So now you’ve actually completed the guest list. Everyone has sort of agreed on who’s included, and the invitations have been ordered and mailed. RSVP’s are coming in. You’re actually to the point of being able to relax? Right?
Ha! No way. Not if you’ve had a bunch of well, shall we say, discussions (rather than disagreements, controversies, or heaven forbid, arguments!) over the guest list. Because now you have to figure out who’s going to sit where. Some people just aren’t made to get along with some other people. And the last thing you want at your wedding is for your guests, or you, to be uncomfortable!
If you’re one of those lucky couples where everyone on your list gets along with everyone else, makes friends easily, and can talk to just about anyone, well, you’re really lucky, and you can just read this and be thankful that none of these scenarios are going to happen at your wedding!
Unfortunately, there’s almost always someone, or several someone’s, that don’t need to be around certain other someone’s. If you get what we’re saying! Family or friends. It almost always happens.
Unless you’re dealing with very uncomfortable stepfamily issues in one or both families, seating at the ceremony shouldn’t be too difficult. It’s only for about half an hour. Surely everyone can basically get along for that time. And if you’re having to decide how to seat parents/step-parents so there won’t be any problems, all we can say is turn that one over to your wedding planner and let her handle it, because that’s a controversy better given to someone else to handle who’s a neutral party! And for your sakes, let’s hope everyone can at least pretend to like each other during the service! (Fortunately no one is supposed to be talking during the service, so you’re probably fairly safe. Just be careful during the photos!)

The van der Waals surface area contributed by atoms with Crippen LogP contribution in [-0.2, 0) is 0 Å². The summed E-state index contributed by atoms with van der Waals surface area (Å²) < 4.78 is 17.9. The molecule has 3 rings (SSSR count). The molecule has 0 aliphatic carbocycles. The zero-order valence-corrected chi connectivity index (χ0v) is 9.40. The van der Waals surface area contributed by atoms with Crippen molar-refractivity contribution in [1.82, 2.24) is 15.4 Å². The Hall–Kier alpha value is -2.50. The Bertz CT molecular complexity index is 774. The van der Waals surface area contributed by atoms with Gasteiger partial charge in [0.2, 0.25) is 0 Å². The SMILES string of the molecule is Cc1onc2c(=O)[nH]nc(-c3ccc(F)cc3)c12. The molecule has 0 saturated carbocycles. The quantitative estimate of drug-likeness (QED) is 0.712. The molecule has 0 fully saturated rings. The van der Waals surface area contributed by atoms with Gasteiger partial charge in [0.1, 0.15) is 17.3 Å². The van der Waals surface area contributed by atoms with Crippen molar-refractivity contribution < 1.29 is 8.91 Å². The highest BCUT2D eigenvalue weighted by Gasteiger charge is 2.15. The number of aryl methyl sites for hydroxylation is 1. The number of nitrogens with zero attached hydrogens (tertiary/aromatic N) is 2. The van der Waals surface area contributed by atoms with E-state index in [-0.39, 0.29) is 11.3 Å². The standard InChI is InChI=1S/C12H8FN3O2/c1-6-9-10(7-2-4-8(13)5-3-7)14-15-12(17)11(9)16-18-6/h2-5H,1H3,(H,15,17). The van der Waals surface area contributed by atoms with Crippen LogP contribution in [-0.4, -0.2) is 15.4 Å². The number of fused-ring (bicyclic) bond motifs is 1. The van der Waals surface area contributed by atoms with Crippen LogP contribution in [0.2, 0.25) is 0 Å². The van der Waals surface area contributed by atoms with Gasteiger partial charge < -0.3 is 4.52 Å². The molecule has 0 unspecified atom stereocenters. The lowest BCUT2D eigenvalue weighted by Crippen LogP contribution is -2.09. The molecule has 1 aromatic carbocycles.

The reception is always another matter. And if you know you have people that are coming to your wedding who just don’t get along, you’re going to need to be really careful where you seat them.
Now, a lot of brides and grooms prefer open seating, so people can sit with who THEY want to be with, not who you THINK they should be with. And unless you’re anticipating problems, maybe open seating will work. However, if you’re having just enough seating for all those invited, you’re also taking a risk that some of your guests will end up with people they don’t know at all and have trouble talking to for whatever reason, or you end up with an odd number of open chairs and some couples or families have to separate to be seated.
Or what if your families are all trying to sit together (hint: reserve a table or two for family!) and your Aunt Karen can’t find anywhere else to sit but at the same table your cousin Lynn is seated at…and these two absolutely cannot stand each other! And Aunt Karen is definitely the type who will stand up and make a scene with “I’m NOT sitting with HER!”
These are definitely things you do NOT want to have happen! And things that not even the wedding planner can always anticipate…only pick up the pieces afterwards!
You’re sort of doing assigned seating if you have a head table with your wedding party joining you. And as we said previously, you do need to reserve a table or two for family members. After all, don’t they deserve to sit near the wedding party? Since most of the time some of us are paying for it? So maybe you really need to re-think your idea of whether or not you’re doing assigned seating.
After all, between the two of you, you know everyone who’s coming, and you pretty well know who they get along with and who they don’t. So it may not be quite as difficult as you think to come up with a seating plan that should basically make everyone comfortable. (And yes, people have been known to switch tables with others…and it usually works!) It’s certainly a lot better than having your guests sitting with people who make them uncomfortable, or with people who basically know each other except them, and then people can tend to feel really left out at a time that should be nothing but happy!